New media ecology and theoretical foundations for nonfiction digital narrative creative practice

Nicole Basaraba, Peter Arnds, Jennifer Edmond, Owen Conlan

Research output: Contribution to journalReview articlepeer-review

1 Citation (Scopus)


Digital storytelling techniques and persuasive communications are becoming increasingly intertwined and realized in cultural discourses such as cultural heritage, environmental activism, and politics. Rhetorical theory has grounded and influenced communication practice since the age of oration, and as society is increasingly undergoing new mediatization, digital rhetorical theory can be reexamined and applied to nonfiction digital narratives for improved practice. Narratology provides key theoretical foundations that are braided into digital rhetoric for application to digital nonfiction narratives. This article highlights how new media has changed the impacts of the modes of persuasion (ethos, pathos, logos, and kairos) on today's multimedia-consuming audiences and how the classical rhetorical canons (invention, arrangement, style, delivery, and memory) can be reframed and updated by incorporating narrative theory to aid creators of new nonfiction digital narratives across different genres.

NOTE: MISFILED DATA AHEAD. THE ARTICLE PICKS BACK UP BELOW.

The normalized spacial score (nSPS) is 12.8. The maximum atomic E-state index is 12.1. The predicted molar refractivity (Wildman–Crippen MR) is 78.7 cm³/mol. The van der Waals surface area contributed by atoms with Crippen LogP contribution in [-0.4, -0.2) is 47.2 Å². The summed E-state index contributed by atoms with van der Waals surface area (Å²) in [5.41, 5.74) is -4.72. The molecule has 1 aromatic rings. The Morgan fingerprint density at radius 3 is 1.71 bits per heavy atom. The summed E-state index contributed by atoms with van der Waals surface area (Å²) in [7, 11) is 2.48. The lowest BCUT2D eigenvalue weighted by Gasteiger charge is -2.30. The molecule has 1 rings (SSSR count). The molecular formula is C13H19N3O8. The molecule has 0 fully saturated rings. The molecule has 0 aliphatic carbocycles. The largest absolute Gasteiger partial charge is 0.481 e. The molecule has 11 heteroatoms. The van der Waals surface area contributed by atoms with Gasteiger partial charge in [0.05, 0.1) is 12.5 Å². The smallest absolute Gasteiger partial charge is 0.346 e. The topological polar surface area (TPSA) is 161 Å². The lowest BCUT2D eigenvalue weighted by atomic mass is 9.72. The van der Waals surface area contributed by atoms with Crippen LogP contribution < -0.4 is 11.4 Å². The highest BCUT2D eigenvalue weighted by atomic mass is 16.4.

Original languageEnglish
Pages (from-to)374-395
Number of pages22
Issue number3
Publication statusPublished - Oct 2021
Externally publishedYes

Bibliographical note

Publisher Copyright:
© 2021 by The Ohio State University


  • Creative industries
  • Digital narrative
  • Digital rhetoric
  • New media
  • Nonfiction
  • Theory

ASJC Scopus subject areas

  • Literature and Literary Theory


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